We investigate whether privatization, competitive forces, and hardening of budget constraints have yet begun to play efficiency-enhancing roles in Russia. The empirical work is based on information from a 1994 survey of privatized and state-owned Russian firms, together representing around 10 percent of Russian manufacturing output. We find robust evidence of a positive impact of privatization on labor productivity: in our basic specifications, we estimate that a ten percentage point increase in private share ownership raises real sales per employee by three to five percent. The evidence for the effect of product market competition is much weaker, depending on measurement and model specification: in some equations, domestic sales concentration is estimated to have a negative impact and the geographic scope of markets a positive effect on productivity, but the results are sensitive to minor changes in specification, and import penetration is never estimated to play a positive disciplinary role. While subsidies (soft budget constraints) are estimated to reduce the pace of restructuring in most of our models, the effect is usually small and rarely precisely estimated. We find some evidence that privatization and subsidy reduction are substitutes, that privatization and competition are complements when the latter is measured as the geographic scope of markets, and that competition and subsidy reduction are independent, in their impacts on Russian enterprise productivity.

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Privatization Methods and Productivity Effects in Romanian Industry
(Published in thr Journal of Comparative Economics, Vol. 30(4), 657-682, December 2002.)

John S. Earle and Álmos Telegdy


We construct and analyze a unique database with 1992-99 information on privatization transactions and labor productivity for the entire surviving population of initially state-owned industrial corporations in Romania. The data permits us to describe the post-privatization ownership structure and to test the effect of alternative privatization policies on firm performance in a panel framework. The results of OLS, LAD, and fixed-effects estimations consistently show a positive, highly significant effect of private ownership share on the level and growth of labor productivity, the estimates ranging from 13 to 32 log points for the level, and 9 to 16 for productivity growth. The strongest estimated impacts arise from sales to foreign and domestic blockholders, but insider and mass privatization are also estimated to have positive, although smaller, impacts on firm performance.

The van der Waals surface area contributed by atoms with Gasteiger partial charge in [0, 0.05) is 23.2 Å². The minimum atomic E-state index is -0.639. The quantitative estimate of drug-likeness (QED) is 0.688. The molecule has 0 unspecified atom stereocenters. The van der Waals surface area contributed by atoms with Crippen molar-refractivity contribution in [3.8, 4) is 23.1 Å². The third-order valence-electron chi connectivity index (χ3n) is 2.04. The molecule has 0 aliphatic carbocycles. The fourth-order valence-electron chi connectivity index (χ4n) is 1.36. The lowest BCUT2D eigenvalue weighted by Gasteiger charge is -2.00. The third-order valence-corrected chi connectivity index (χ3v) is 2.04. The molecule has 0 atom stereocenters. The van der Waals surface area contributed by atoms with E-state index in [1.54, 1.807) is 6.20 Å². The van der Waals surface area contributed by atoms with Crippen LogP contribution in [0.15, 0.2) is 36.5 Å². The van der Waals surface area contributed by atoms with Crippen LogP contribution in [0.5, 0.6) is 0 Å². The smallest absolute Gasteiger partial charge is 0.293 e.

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How Late to Pay? Understanding Wage Arrears in Russia
(Published in the Journal of Labor Economics, Vol. 20(3), 661-707, July 2002.)

John S. Earle and Klara Sabirianova Peter


We organize an empirical analysis of Russian wage arrears around hypotheses concerning factors that create incentives for firms to pay late and for workers to tolerate late payment, both reinforced by a prevalent environment of overdue wages. Our analysis draws upon nationally representative household panel data matched with employer data to show substantial interfirm variation with the probability of arrears positively related to firm age, size, state ownership, and declining performance. Estimation of a constrained multinomial logit model also reveals intrafirm variation related to job tenure and small shareholdings in the firm. Workers tend to have higher arrears in rural regions with low hiring rates, concentrated labor markets, and more prevalent arrears in the past. We argue that wage arrears, unlike wage cuts, have a theoretically ambiguous effect on workers' quit behavior, and we show empirically that the effect varies negatively with the extent of the practice in the local labor market.

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Gross Job Flows in Russian Industry Before and After Reforms: Has Destruction Become More Creative?
(Published in the Journal of Comparative Economics, Vol. 30(1), 96-133, March 2002.)

David Brown and John S. Earle


This paper uses 1985-1999 manufacturing census data for old Russian enterprises to calculate the magnitude and productivity effects of gross job flow rates before and after reforms. Job creation was low throughout the period in this sector, but increased slightly during the transition, while job destruction rose markedly. Heterogeneity in firm employment change also increased significantly. Intra- and inter-sectoral job reallocation had no effect on aggregate labor productivity during the socialist period, while they have made a strong positive contribution during the transition. Privatization and product market competition have not led to greater job destruction overall, but rather have helped to focus the destruction in the firms with the lowest productivity.

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Worker Training in a Restructuring Economy: Evidence from the Russian Transition
(Published in the Research in Labor Economics, Vol. 20, 159-90 (S.Polachek, ed.), 2001.)

Mark Berger, John S. Earle and Klara Sabirianova Peter